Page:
US airlines accuse Qatar Airways of accepting more government help

Photo for illustrative purposes only.

Qatar Airways/Flickr

Photo for illustrative purposes only.

Qatar Airways allegedly received a whopping US$7 billion in government funding last year, according to a lobbying group for three major US-based airlines.

The announcement comes as both Qatar and the UAE are scheduled to hold informal talks with the US government about the Open Skies agreements they’ve signed.

American Airlines, Delta and United have long complained that Qatar Airways competes unfairly with them on routes to and from the US.

Photo for illustrative purposes only.

Qatar Airways/Flickr

Photo for illustrative purposes only.

Last year, they began lobbying their government to impose restrictions on Gulf carriers that fly to American cities, with the help of the lobbying group Partnership for Open & Fair Skies.

At that time, they alleged that Qatar Airways had been given more than $16.5 billion in state subsidies since 2004.

Qatar Airways, Emirates and Etihad have all denied claims that they compete unfairly with the help of government support.

Open skies

According to the Open Skies agreement, airlines should have “a fair and equal opportunity” to compete on routes to and from their shores.

This means that it is the airlines themselves, not governments, that decide on the frequency, capacity and fares of flights between countries.

Photo for illustrative purposes only

Jody Clayborn / Flickr

Photo for illustrative purposes only

However, the big three US airlines now want to change this and restrict the Gulf carriers’ access to the American market.

They argue that Qatar Airways, Etihad and Emirates are state-supported, and therefore are competing unfairly.

Responding to these concerns, the US government has said that it is committed to liberal aviation agreements, but will hold talks with the three Gulf airlines to show that it’s taking the matter seriously.

The American market is an important one for Qatar, which now flies to 10 US cities. The carrier’s head also recently talked about rolling out a direct Doha-Las Vegas flight soon.

‘Trade-distorting aid’

According to the Wall Street Journal, documents submitted by the three US airlines to their government yesterday showed that Qatar Airways received $7 billion in “trade-distorting state aid” in the financial year ending March 2015.

Photo for illustrative purposes only.

Qatar Airways

Photo for illustrative purposes only.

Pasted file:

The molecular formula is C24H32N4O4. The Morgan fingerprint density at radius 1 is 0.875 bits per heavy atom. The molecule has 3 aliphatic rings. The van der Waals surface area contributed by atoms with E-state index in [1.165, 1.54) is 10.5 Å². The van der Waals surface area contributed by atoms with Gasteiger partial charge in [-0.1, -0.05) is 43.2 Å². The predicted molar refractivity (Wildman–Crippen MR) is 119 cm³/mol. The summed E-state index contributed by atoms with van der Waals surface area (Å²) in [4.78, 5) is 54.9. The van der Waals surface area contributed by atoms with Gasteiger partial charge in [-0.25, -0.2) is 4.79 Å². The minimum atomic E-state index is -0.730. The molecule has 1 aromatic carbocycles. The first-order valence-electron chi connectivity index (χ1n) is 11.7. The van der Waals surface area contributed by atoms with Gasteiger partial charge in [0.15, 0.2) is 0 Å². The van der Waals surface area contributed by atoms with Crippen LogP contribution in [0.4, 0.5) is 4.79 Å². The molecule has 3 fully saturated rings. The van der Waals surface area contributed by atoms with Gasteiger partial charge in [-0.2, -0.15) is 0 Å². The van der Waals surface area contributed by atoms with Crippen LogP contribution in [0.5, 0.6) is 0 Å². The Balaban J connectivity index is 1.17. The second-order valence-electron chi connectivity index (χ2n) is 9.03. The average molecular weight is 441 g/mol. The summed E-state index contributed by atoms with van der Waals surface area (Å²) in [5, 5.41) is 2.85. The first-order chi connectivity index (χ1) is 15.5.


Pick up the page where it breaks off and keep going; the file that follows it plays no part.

The documents, which were apparently filed with a corporate registry office in Singapore, also allegedly show a further commitment of $3.7 billion in further state subsidies for Qatar’s national carrier.

Qatar Airways is wholly owned by the government and does not disclose its financial results, though its CEO has pledged to release some financial information this summer.

Qatar Airways CEO Akbar Al Baker

Qatar Airways/Flickr

Qatar Airways CEO Akbar Al Baker

Last year, Akbar Al Baker said that Qatar Airways netted a profit of $103 million and months later, added that the airline grew up by 25 percent.

However, he did not elaborate on how that growth was measured.

And in terms of figures, he did not break down how much money the airline made from ticket sales compared to the profits from Qatar Duty Free or the Qatar Distribution Company (QDC), which has a monopoly on selling alcohol for home consumption here.

A spokesperson for Qatar Airways told Doha News today that the airline will not comment on the allegations made in the report.

IAG stake

Although Qatar Airways is not considered an ally of any of the main US carriers, it has a different relationship with Europe.

This week, the airline confirmed that it had bought a major stake in Italian airline Meridiana.

There are also new reports that it is considering upping its stake in British Airways owner IAG following a large dip in the company’s share price after the Brexit vote.

Yesterday, Bloomberg cited anonymous sources as saying that Qatar Airways is thinking about boosting its IAG holding to about 20 percent from 15 percent.

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